Hershey touts responsibility progress, faces protests
Dauphin County-based chocolate giant The Hershey Co. today is facing protests from activist groups at its shareholders meeting after the company on Monday said it made significant progress in 2011 in its corporate social responsibility report.
"I am proud of our many, meaningful sustainability accomplishments during the past few years but we recognize this is a journey," Hershey President and CEO John P. Bilbrey said in a statement. "Our team is committed to continually improving the way we do business and working to make our communities stronger."
The report highlights progress in several key areas, including:
- Strengthening supplier code of conduct and applying to allU.S.purchase orders.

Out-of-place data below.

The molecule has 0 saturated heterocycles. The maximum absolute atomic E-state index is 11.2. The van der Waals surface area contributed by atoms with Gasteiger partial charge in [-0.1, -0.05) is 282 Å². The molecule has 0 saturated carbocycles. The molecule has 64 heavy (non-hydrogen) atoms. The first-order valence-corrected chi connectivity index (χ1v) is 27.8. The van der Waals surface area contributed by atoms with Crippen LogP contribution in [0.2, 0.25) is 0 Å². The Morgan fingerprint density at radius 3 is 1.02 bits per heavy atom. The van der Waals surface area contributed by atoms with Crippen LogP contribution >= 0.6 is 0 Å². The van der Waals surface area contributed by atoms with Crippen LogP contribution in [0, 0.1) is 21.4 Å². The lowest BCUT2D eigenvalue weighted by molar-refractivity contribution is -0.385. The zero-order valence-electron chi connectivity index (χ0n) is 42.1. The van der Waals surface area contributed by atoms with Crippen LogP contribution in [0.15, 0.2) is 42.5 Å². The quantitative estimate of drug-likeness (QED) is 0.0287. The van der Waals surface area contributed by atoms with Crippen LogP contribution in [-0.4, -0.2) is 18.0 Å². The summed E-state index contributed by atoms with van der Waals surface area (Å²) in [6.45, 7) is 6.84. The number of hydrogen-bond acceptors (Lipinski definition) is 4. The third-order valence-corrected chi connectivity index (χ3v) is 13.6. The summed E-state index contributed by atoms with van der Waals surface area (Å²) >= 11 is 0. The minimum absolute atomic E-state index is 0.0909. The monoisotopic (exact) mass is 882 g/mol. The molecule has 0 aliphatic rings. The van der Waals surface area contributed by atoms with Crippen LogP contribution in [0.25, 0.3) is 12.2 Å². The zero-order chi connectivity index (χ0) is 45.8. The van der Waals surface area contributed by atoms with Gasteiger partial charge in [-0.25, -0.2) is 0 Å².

- Launching CocoaLink program to support best agricultural practices inAfrica.
- Committed to purchasing sustainable cocoa for some of its brands.
- Joined U.S. Department of Labor and international organizations to combat child labor.
- Reduced greenhouse gas emissions by 15 percent as well as water use by 12 percent from 2008 baseline.
- U.S.manufacturing waste reduced by 23 percent from 2008 numbers.
- Hired 50 percent more veterans compared with 2010.
The social responsibility report also sets new goals for 2015. The full report can be found on Hershey's investors website.
Despite the progress, activist groups including the National Guest worker Alliance, organized labor groups and the AIDS Healthcare Foundation protested the company's annual meeting this morning at the Giant Center in DerryTownship.
The AIDS Healthcare Foundation is protesting the decision by the Milton Hershey School to not allow an HIV-positive student to attend the private school for disadvantaged children. The case is in the courts. The school trust is managed by The Hershey Trust Co., which is also the largest stockholder for the chocolate company.